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Caves a Cornerstone of U.S. Security Effort
Underground, Workers Screen Applicants for War-on-Terror Jobs

Listen Listen to Pam Fessler's report on her tour of the underground offices of Iron Mountain.

photo gallery View a photo gallery of the Iron Mountain National Underground Storage facility.

Main gate to Iron Mountain facility

The gates to the Iron Mountain facility are guarded 24 hours a day.
Photo: Pam Fessler, NPR News

photo gallery view the photo gallery

Feb. 26, 2002 -- Deep in a mountain an hour north of Pittsburgh, in the caverns and corridors of a former limestone mine, U.S. government employees and contractors are working overtime at what could be the most unique office space in America.

At the Iron Mountain/National Underground Storage facility, workers are racing to complete background checks on thousands of new employees needed for the war on terrorism, including airport screeners, border guards and federal air marshals. NPR's Pam Fessler got a rare look inside the secure facility; for All Things Considered, Fessler reports.

Except for the guards at the gate, there's little evidence the facility exists -- which is precisely the point. But past the gates, there are the usual signs of a normal workplace. A vendor sells donuts and coffee, and park benches are set up for smokers. But as Fessler discovered, the Iron Mountain facility is anything but normal. The facility's general manager, Tom Roth, says security is "on par with any military base," and one of the most secure such sites in the world.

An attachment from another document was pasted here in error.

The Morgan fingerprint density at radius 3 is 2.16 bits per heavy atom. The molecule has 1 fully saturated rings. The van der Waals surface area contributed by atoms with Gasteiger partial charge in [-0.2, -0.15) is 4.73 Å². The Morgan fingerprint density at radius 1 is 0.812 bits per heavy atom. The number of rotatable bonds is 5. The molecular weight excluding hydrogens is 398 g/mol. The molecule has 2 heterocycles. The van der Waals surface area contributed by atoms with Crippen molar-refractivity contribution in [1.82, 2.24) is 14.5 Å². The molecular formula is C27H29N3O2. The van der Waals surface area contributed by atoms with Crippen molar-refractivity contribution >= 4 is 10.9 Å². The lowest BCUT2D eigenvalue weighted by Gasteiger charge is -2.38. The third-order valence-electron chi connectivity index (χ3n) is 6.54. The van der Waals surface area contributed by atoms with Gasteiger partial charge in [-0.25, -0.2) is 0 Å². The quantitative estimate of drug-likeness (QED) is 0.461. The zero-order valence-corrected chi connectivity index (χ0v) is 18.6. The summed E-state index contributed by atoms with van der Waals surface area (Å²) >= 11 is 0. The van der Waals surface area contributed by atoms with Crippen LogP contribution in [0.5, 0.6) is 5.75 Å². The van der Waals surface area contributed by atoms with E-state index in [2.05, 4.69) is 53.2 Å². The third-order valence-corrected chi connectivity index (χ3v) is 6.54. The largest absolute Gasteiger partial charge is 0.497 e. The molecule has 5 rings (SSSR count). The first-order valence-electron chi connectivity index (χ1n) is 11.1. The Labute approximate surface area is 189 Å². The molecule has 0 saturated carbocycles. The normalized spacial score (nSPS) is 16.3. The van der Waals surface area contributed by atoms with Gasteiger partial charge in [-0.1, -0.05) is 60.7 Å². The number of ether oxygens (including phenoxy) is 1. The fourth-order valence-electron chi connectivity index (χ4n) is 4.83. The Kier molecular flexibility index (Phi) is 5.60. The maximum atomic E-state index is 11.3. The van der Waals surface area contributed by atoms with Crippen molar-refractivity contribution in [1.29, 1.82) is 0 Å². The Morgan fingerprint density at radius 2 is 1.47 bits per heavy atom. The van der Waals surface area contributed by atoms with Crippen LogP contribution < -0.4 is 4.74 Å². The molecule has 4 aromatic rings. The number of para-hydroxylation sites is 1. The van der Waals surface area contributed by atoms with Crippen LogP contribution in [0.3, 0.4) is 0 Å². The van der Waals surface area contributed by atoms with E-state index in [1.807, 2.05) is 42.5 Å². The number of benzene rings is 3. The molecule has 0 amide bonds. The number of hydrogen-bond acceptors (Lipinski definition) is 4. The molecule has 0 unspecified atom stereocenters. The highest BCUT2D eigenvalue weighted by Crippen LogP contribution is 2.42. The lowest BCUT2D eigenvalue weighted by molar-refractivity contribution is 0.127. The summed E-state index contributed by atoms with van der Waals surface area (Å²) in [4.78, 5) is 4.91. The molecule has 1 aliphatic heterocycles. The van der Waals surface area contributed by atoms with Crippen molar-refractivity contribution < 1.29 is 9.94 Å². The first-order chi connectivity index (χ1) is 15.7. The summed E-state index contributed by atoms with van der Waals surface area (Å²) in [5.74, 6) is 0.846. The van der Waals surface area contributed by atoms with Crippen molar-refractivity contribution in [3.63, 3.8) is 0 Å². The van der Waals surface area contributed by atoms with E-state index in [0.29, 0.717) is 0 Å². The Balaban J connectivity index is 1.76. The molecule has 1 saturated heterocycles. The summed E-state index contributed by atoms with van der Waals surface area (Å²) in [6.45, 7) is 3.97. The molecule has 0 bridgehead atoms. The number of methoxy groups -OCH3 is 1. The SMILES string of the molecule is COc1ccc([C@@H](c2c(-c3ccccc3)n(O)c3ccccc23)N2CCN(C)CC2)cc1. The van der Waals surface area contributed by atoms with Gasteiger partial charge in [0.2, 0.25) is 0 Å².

U.S. Office of Personnel Management cubicles

Familiar cubicles at U.S. Office of Personnel Management deep inside Iron Mountain often face the limestone walls of the former mine.
Photo: Pam Fessler, NPR News

That's because there are some real American treasures here -- the original recordings of Elvis Presley, films by Walt Disney, the photo of a young John Kennedy Jr. saluting his father's coffin. The former mine is not a federal facility, but the government started leasing space here during the Cold War, to protect personnel files from the unthinkable.

The government also uses the mine as a central workplace for the 800 people who help conduct the background checks needed for all government workers.

The screeners use a number of methods to verify an applicant's claims. There are 180,000 cases pending, and each case has its own file. The extent of the checks depends on the applicant's background and the kind of job they're seeking.

Since Sept. 11, says Kathy Dillaman of the U.S. Office of Personnel Management (OPM), the government has been hiring at a breakneck pace. "The Department of Agriculture needs the food and drug testers... (and) the borders are certainly being beefed up," she told Fessler.

Cafeteria at Iron Mountain

All the comforts of other modern office spaces -- with a twist. In this Iron Mountain cafeteria, bare rock walls remind workers that their offices are hundreds of feet below ground.
Photo: Pam Fessler, NPR News

It's not just one agency that needs more employees: "What we're seeing is it's coming up across the board," Dillaman says.

In the parts of the cave complex where OPM staffers work, a lot has been done to make workspace as normal as possible. Some of the walls are still exposed rock, but there are plenty of familiar office cubicles decorated with American flags and family photos. Even so, the facility does have its own culture. Groundhog Day is a major event, and everyone keeps a flashlight in their desks -- just in case.

Iron Mountain office worker Delores Guittierez is still getting adjusted to the environs. "Every time we ask for supplies, I ask for a skylight," she jokes. "I haven't gotten one yet, but I'm still holding out hope."

Other Resources

• The underground facility is operated by Iron Mountain/National Underground Storage, Inc.

• The U.S. Office of Personnel Management.